I honestly couldn't care less about sartorialism, and I freely admit that I have all the refinement and manners of a Depression-era fishwife. It runs in the family. So those aspects of the Generation don't influence me much. What interests me is the Generation's ability to admit it wasn't the most perfect, most enlightened generation that ever lived. Spend some time immersed in the popular literature of the era and you'll find a recurring motif: "We aren't perfect. We have our warts and our faults and our failings. But we *try.* As God is our witness, we *try.*" There was very little smug self-congratulation on the part of the people who survived the Depression and the War. They just went out and did what they had to do without patting themselves on the back or praising themselves for their own enlightenment. Read Stephen Vincent Benet's "Nightmare at Noon" sometime for an illuminating look at how that generation viewed itself, its failings and its strengths.

You might be on to something here. Its all about perception. The former generations were about doing it. Our current generation seems to be about the perception of doing it. Or having done it. I think they admire the generation that did do it. Some openly admit it, others disparage it in an attempt to minimise it because they can't do it or can't understand doing it. And things have changed to the point of our entire culture falling into the perception trap so everything we do today is about the lie of making things well perceived rather than well accomplished.
 

MisterCairo

I'll Lock Up
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6,946
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Gads Hill, Ontario
Well, as I'm not a member of the Chocoholics' Forum and I prefer Smarties to M and Ms, I'll weigh in and suggest that while the moniker "greatest generation" has oft been used to describe those participating in, to some degree, the Second World War era, I agree with the likes of Mark Steyn and others who point out that they did what any generation ought to have done - stuck in and fought the good fight. I believe the First World War generation did the same, and with equally natty clothing for what ever that's worth.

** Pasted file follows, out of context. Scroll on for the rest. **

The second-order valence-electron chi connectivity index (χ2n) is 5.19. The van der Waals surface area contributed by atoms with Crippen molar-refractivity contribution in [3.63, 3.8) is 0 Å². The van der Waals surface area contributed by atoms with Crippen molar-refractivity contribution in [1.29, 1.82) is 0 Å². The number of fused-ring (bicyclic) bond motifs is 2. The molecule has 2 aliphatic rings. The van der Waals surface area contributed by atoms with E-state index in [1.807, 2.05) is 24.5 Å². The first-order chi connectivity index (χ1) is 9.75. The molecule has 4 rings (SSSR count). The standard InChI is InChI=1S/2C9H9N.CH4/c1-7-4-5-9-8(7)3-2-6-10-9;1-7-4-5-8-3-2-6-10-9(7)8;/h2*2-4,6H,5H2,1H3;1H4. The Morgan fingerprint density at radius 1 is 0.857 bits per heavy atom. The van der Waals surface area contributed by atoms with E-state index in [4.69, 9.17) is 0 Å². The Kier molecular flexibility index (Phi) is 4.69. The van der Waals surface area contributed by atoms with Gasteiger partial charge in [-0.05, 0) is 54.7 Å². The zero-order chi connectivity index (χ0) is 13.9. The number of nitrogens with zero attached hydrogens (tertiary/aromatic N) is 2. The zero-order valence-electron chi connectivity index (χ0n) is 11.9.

My father was a Second World War vet, he joined up in fact before the war started (April 1939). Not sure how great this makes him sound, but while he and others received a special Territorial Army medal for that fact, the main reason he joined was for extra money (he was apprenticing as a chef) and the fact birds liked a man in uniform!
They were a great generation, like many before. The "greatest"? I don't know.

Now, where to find some more Smarties to get my chocolate fix.....
 

LizzieMaine

Bartender
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31,065
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Where The Tourists Meet The Sea
It's important to keep in mind that the "Greatest Generation" didn't come up with that term. An author and his marketing director did. And I've yet to hear a single bona-fide member of that generation refer to themselves by that term.
 
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Doc Smith

Familiar Face
LizzieMaine: thanks for recommending SVB's "Nightmare at Noon." It's on my to-read list now.

I'll fully agree that some members of that generation were, as you said, opposed to smug self-congratulation. One of the ways we can see this is in satires like Sinclair Lewis's "Babbitt." Of course, satires only work when people can recognize the type of character that's being satirized. So, I think it's fair to say that there were some members of that generation that were fully engaged in lives of smug self-congratulation.